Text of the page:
Having a higher proportion of organic farming around nests not only decreased the total number of different pesticides in the nestlings, but it also reduced the different types of pesticides detected. In chicks that were primarily surrounded by organic farms, they generally had only herbicides detected in their blood. Nests that had fewer organic farms nearby often showed multiple pesticides from the herbicide, fungicide, and insecticide classes. This shows that “the lower number of compounds found in chicks from nests surrounded by higher proportions of organic farming at the field and larger scales, suggests that not only the direct environment of nests (soil and vegetation) is less contaminated but also that the prey hunted by parents in the close vicinity and brought to chicks is less contaminated.” 

In France, organic farming complies with the standards of legislation that bans synthetic pesticides and fertilizers to grow crops. “The present study reveals that organic farming reduces the number of pesticides in Montagu’s harrier chicks, which may have a beneficial effect on its population, as chemical inputs have been shown to drive farmland bird population decline across Europe,” the study authors postulate. Elimination of this species’ exposure to pesticide cocktails means elimination of exposure to all organisms within the food chain. As the scientists mention, “because the Montagu’s harrier is at the top of the trophic chain and a specialist predator species of agricultural lands, studying its contamination with pesticides is particularly relevant as an indicator of larger contamination of the environment.” Creating a more sustainable environment by addressing the issue of pesticide exposure allows for a cascade of positive effects on soil, water, air, and biodiversity.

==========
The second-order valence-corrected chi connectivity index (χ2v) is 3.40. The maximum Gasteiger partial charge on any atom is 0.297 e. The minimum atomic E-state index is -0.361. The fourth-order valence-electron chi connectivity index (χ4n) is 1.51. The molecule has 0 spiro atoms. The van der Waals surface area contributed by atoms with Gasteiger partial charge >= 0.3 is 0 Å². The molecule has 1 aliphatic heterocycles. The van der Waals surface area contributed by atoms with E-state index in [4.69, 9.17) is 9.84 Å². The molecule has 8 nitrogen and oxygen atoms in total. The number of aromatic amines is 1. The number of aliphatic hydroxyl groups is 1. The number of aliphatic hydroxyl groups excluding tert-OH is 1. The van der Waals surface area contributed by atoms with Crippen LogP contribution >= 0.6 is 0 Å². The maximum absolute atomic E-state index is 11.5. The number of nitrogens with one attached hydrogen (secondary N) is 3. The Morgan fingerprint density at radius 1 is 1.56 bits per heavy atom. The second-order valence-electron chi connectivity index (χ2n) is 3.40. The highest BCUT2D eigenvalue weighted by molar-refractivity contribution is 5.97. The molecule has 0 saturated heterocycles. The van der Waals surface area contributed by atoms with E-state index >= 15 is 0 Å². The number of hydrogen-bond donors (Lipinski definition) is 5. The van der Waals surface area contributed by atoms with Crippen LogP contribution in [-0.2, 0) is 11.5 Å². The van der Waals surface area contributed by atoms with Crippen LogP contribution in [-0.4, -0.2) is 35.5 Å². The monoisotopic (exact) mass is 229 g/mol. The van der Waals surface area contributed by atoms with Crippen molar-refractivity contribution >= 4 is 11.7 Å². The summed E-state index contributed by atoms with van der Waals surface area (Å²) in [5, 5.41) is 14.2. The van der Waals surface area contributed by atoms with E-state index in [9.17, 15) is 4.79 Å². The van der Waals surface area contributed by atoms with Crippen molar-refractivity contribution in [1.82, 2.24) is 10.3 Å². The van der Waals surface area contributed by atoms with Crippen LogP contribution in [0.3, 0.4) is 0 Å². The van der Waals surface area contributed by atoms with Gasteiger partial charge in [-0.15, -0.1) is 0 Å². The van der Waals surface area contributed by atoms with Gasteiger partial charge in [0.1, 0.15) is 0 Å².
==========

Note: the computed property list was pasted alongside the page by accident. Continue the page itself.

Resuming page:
Going organic or supporting organic are ways to promote change. Beyond Pesticides’ mission is to eliminate petrochemical pesticides and fertilizers by 2032 and the Beyond Pesticides website offers many resources to assist in this transition. View Protecting Biodiversity with Organic Practices to learn how organic agriculture protects species richness. Keeping Organics Strong provides updates on organic regulations and opportunities to take action. Subscribe to the Daily News for articles on the effects of pesticides and benefits of organic practices. 

 All unattributed positions and opinions in this piece are those of Beyond Pesticides.  

 Source: 

Fuentes, E. et al. (2024) Organic farming reduces pesticide load in a bird of prey, Science of The Total Environment. Available at: https://www.sciencedirect.com/science/article/pii/S0048969724029255.